The current results support our previous studies on the immunomodulatory activities of TPC, exemplified by inhibition of pro-inflammatory cytokines and enhancement of anti-inflammatory IL-10 levels, associated with elevated expansion of Treg cells and Breg cells [23
]. In the past, we proved the bifunctional in vitro activity of TPC [25
]. In order to explain the increased expression of IL-10 and the increased number of Tregs in the MLN cells, we claim that it is related to the bifunctional activity of TPC [25
]. In a previous study, we showed that (a) the phosphorylcholine end of the molecule binds TLR4 and inhibits NFkB activity, whereas (b) tuftsin binds macrophages and Treg through the interaction of arginine with the neuropilin-1 receptor. TPC causes a shift from M1 pro-inflammatory macrophages to M2 anti-inflammatory macrophages secreting IL-10 [25
Prior results from our group confirmed the importance of IL-10 in the inflammatory suppressive effect of TPC [25
]. Our finding is supported by additional studies showing that increased IL-10 production occurs in parasite-mediated amelioration of autoimmune diseases [33
]. Another potential player in the immune properties of TPC is IL-1β. Mucosal barrier breach induced by IL-1β has been proposed as a trigger of mucositis onset. Studies in mice suggest that epithelial tight junction dysfunction and mucositis significantly improve with antibody neutralization of IL-1β [38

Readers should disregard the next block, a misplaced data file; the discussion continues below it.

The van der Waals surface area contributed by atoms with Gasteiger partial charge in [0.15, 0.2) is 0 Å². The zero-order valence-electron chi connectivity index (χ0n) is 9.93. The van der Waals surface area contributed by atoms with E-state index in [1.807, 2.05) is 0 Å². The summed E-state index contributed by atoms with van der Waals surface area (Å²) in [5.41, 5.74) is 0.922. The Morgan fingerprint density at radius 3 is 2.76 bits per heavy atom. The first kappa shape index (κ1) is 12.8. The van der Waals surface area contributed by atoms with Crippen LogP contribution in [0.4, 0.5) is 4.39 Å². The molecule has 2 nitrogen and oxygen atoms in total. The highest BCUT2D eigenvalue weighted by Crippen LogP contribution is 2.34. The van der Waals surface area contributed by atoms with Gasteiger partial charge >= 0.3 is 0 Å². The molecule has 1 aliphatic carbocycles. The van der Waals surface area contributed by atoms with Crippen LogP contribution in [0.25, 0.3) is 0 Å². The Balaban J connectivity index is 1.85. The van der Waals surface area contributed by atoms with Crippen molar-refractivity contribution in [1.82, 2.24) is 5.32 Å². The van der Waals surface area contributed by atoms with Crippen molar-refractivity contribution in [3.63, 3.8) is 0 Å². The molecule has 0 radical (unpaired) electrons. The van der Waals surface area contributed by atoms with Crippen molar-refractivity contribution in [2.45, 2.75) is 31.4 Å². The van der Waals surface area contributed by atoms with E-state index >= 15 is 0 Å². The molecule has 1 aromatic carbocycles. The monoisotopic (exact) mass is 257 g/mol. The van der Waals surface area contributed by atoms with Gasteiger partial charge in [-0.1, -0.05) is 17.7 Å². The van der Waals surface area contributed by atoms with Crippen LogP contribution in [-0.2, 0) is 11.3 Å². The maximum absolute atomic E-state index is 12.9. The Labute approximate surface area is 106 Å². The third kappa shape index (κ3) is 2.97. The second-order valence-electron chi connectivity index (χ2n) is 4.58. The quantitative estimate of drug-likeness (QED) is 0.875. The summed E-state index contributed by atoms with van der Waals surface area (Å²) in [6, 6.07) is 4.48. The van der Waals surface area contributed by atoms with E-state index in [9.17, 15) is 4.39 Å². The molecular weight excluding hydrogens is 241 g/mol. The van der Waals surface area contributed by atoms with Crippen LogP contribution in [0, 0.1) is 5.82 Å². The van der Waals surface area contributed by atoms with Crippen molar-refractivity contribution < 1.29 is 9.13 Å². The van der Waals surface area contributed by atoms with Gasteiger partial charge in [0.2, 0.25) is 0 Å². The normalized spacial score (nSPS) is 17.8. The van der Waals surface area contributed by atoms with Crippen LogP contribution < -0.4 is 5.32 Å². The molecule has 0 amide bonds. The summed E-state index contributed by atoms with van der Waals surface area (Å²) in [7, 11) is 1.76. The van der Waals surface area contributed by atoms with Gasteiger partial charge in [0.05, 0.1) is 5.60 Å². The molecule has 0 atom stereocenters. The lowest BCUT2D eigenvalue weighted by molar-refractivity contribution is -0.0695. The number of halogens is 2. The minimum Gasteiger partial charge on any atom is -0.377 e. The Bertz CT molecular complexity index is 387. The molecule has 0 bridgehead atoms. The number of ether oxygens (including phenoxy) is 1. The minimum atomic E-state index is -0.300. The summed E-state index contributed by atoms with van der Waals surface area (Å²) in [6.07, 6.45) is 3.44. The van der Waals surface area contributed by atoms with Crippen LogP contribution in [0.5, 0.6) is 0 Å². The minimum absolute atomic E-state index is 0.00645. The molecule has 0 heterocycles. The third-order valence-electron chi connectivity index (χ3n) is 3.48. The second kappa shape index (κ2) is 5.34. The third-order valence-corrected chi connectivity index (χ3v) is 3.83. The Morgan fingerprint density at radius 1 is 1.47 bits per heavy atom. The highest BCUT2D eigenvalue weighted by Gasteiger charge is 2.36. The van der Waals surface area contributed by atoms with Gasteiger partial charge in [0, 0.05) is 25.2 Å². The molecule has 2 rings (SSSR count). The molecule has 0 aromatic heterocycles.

]. Previously, we observed a decrease in colonic IL-1β levels following TPC treatment [26
In the past few decades, investigators have largely focused on the use of helminths and their secreted products as therapeutic interventions in disease treatment [40
]. Helminths cause changes in the immune systems of their hosts, including an altered immunological response to antigens. This effect has implications for the treatment of IBD, as well as other diseases caused by immune dysregulation [41
]. The use of helminths as a therapeutic intervention is a novel concept in disease management. In spite of its novelty, the concept is already at an advanced experimental stage for several diseases through randomized controlled trials (RCTs) [42
]. However, there is still insufficient evidence to allow firm conclusions on the safety and efficacy of helminth therapy in IBD [40
In conclusion, TPC as a bifunctional molecule based on a helminth product, prevented severe colitis in DSS-induced acute colitis model and had a significant clinical and histological therapeutic effect in the same DSS-induced chronic colitis model. Our data represent an experimental proof-of concept that TPC therapeutic efficacy is associated with prevention of murine colitis development [26
], as well as with treatment of chronic murine colitis. This has important implications in suggesting TPC as a synthetic small molecule based on helminth-derived products for treating colitis in humans. Although chemically induced colitis is a well-established, valuable tool in testing therapeutic strategies in the preclinical stage, it does not fully mimic the immune phenomena of IBD in humans; therefore, further research is needed.